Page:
Limb-girdle muscular dystrophy (LGMD) is a group of monogenic diseases that cause weakness and wasting of the muscles in the arms and legs. The muscles most affected are those closest to the body (proximal muscles), specifically the muscles of the shoulders, upper arms, pelvic area, thighs, and, occasionally, the heart. Signs and symptoms often present in adolescence and generally worsen with time. As the condition progresses, people with LGMD may eventually require wheelchair assistance. In more severe cases, premature death can occur as early as 30 years of age.
Muscle wasting may cause changes in posture or in the appearance of the shoulder, back, and arm. In particular, weak shoulder muscles tend to make the shoulder blades (scapulae) "stick out" from the back, a sign known as scapular winging. Affected individuals may also have an abnormally curved lower back (lordosis) or a spine that curves to the side (scoliosis). Some develop joint stiffness (contractures) that can restrict movement in their hips, knees, ankles, or elbows. Overgrowth (hypertrophy) of the calf muscles occurs in some people with LGMD.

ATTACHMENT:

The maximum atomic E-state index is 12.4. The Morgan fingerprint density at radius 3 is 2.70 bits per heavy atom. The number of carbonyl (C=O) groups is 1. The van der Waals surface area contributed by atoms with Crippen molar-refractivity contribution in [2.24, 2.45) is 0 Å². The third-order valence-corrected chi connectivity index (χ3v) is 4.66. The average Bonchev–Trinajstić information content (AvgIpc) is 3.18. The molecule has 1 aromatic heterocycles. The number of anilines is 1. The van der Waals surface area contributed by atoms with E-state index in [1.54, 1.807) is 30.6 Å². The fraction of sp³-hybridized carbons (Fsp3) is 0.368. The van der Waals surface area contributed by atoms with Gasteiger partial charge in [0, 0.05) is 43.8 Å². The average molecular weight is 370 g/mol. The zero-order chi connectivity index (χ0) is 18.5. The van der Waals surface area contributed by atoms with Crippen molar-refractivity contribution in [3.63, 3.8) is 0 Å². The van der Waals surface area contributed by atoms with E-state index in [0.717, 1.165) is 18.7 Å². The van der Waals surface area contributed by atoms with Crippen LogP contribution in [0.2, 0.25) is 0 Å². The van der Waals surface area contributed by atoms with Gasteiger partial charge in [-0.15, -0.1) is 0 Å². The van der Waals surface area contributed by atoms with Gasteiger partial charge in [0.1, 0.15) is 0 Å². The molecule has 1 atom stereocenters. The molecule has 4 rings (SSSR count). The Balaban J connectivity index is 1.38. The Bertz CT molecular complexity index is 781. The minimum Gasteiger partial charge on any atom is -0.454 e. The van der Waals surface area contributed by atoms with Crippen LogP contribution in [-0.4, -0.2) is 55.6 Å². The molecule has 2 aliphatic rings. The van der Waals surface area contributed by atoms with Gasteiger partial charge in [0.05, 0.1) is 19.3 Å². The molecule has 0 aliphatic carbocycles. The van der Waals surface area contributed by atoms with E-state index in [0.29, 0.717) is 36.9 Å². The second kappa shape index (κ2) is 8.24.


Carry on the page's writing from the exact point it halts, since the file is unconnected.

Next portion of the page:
Weakening of the heart muscle (cardiomyopathy) occurs in some forms of LGMD. Some affected individuals experience mild to severe breathing problems related to the weakness of muscles needed for breathing. In some cases, the breathing problems are severe enough that affected individuals need to use a machine to help them breathe (mechanical ventilation).
Affecting males and females globally, each LGMD subtype results from a single mutation in genes that affect proteins necessary for normal muscle function. The NIH estimates total LGMD prevalence between 1 in 14,500 to 1 in 123,000 individuals, affecting ~16,000 patients combined in the US. The prevalence of each LGMD subtype ranges from 2 – 10 per million, or 1,000 – 10,000 patients in the US and EU combined.
There are currently no cures or effective therapies for LGMDs.